On Target
April 1, 2005
Caribbean – A zone of heat

There is always something happening in the Caribbean, and it takes place in traditional tropical fashion. That normally entails some deal of heat. For the region is known for its generation of fervour. That comes in different forms. In addition to the climatic factors, matters surface with such ferocity that they cause some outsiders, unfamiliar with the culture of the region to cringe in fear of the West Indian’s reaction.

The average home fanatic responds to their team’s performance in passionate and emotional ways. {{more}}

With the varied base of the squad, there is always and also the potential for tendencies of insularity.

Our cricket team has remained the most poignant symbol of regional unity, a reality that has evaded us at the political level. But which however, the citizens have manifested in forms without having to gain approval from any political directorate.

West Indian folks have always made their decisions, independent of influence from the authorities, except from the Almighty. A look at the inter-regional marriages, unions and other connections that are commonplace suffices.

But we have crossed a new frontier, for which perhaps the regional decision-makers have not been prepared.

The West Indies Cricket Board will have to take some responsibility for the ongoing dilemma affecting the cricket squad. Matters with the contracts ought to have been settled before final announcements of any new developments were made.

The first Test against South Africa was expected to start yesterday Thursday at Bourda Guyana with a new look party.

The sentiments are mixed as to the fall out of the conflict involving the two foreign telecommunications companies.

How the West Indies Cricket Board allowed the situation to reach that stage discloses some ineptitude on their part. And the impact has left a scar on the development of the sport.

We in the Caribbean, the captive basin for the West Indies cricket team have gone through colonialism, slavery, and neo-colonialism and are seeing the growth of an infant democracy. Workers in the Caribbean have been known to exist on meagre earnings. The struggle to break out of poverty has been the main plank of many policy makers.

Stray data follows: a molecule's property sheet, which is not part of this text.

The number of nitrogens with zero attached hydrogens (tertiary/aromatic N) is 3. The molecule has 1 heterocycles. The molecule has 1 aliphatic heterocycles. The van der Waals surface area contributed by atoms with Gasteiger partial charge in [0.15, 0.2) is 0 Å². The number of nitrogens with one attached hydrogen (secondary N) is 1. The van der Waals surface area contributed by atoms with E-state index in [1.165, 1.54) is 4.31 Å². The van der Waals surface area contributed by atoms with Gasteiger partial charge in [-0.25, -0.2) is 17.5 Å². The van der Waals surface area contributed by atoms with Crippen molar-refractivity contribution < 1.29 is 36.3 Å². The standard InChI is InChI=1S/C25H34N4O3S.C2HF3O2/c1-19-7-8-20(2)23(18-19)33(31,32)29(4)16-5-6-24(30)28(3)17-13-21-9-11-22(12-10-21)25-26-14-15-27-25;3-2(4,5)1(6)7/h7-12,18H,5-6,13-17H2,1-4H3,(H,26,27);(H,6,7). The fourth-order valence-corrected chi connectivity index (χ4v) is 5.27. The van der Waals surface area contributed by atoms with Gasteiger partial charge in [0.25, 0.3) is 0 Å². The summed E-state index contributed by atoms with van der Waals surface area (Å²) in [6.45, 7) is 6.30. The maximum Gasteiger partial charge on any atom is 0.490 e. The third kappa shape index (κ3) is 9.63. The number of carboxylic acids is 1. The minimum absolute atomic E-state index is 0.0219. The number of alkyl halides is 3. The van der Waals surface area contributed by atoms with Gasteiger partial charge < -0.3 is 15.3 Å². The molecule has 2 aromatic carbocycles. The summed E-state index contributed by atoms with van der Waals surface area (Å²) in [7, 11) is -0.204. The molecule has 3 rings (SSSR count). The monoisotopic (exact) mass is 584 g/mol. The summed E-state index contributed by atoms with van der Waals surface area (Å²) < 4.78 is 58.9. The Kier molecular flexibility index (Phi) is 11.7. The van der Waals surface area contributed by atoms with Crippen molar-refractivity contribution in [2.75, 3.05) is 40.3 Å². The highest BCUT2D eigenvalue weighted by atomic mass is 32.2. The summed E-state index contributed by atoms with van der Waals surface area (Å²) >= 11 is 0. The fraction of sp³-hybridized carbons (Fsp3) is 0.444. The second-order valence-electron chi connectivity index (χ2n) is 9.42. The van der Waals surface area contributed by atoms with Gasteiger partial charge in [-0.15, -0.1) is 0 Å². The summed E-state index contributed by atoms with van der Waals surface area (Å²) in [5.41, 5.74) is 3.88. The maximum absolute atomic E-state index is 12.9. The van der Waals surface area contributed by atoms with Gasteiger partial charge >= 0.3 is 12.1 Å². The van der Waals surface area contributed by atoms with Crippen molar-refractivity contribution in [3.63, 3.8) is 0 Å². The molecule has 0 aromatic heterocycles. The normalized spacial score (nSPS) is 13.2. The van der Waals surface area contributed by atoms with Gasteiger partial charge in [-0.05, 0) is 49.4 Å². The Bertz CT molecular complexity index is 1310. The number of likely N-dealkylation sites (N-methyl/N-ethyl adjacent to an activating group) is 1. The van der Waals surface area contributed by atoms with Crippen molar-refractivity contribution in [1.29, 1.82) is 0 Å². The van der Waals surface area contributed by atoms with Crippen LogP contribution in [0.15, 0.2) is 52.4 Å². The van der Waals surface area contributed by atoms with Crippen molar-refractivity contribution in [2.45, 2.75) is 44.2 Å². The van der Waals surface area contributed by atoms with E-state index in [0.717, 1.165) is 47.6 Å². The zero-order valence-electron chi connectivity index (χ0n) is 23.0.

Avenues for escape have been sought, and cricket and sports for that measure, have surfaced as routes to achieve this end.

The Caribbean has also been known as a region of relative industrial calm. Efforts have been maintained to ensure workers’ respect. The West Indian cricketers, who have become embroiled in an industrial conflict have exposed the uneven nature of our negotiation machinery.

It is a great pity that the issue has mushroomed with such effect on the verge of the region’s hosting the world’s most prestigious cricket competition. Optimism is high that the conflict will be solved sooner rather than later, and that it will have little disruption on the staging of ICC World Cup in 2007.

In the meanwhile, fans view the new-look West Indies squad with some apprehension. They would resign themselves to the fact that at least; things can’t get worse than they had been.

But whatever the settlement, the West Indies Cricket Board will have to pay closer attention to the rights of the region’s cricketers. Their ability to earn must be observed and allowed to flourish.

Similarly, the cricketers will have to shoulder their responsibility and realise that they owe their fans some obligation to deliver. Or at least make an effort to be competitive and give the region the satisfaction that even though they died, they did so fighting.

There is no easy way out of the contract conflict, for few thrusts in the direction of compromise appear on the horizon.

The players are needed, and the best ones indeed. The Board must carry out its duties in open and transparent fashion, with accountability to someone.

And with the politicians apparently powerless to affect the outcome, matters seem set to droll on with moments of relapse and temporary adjustments.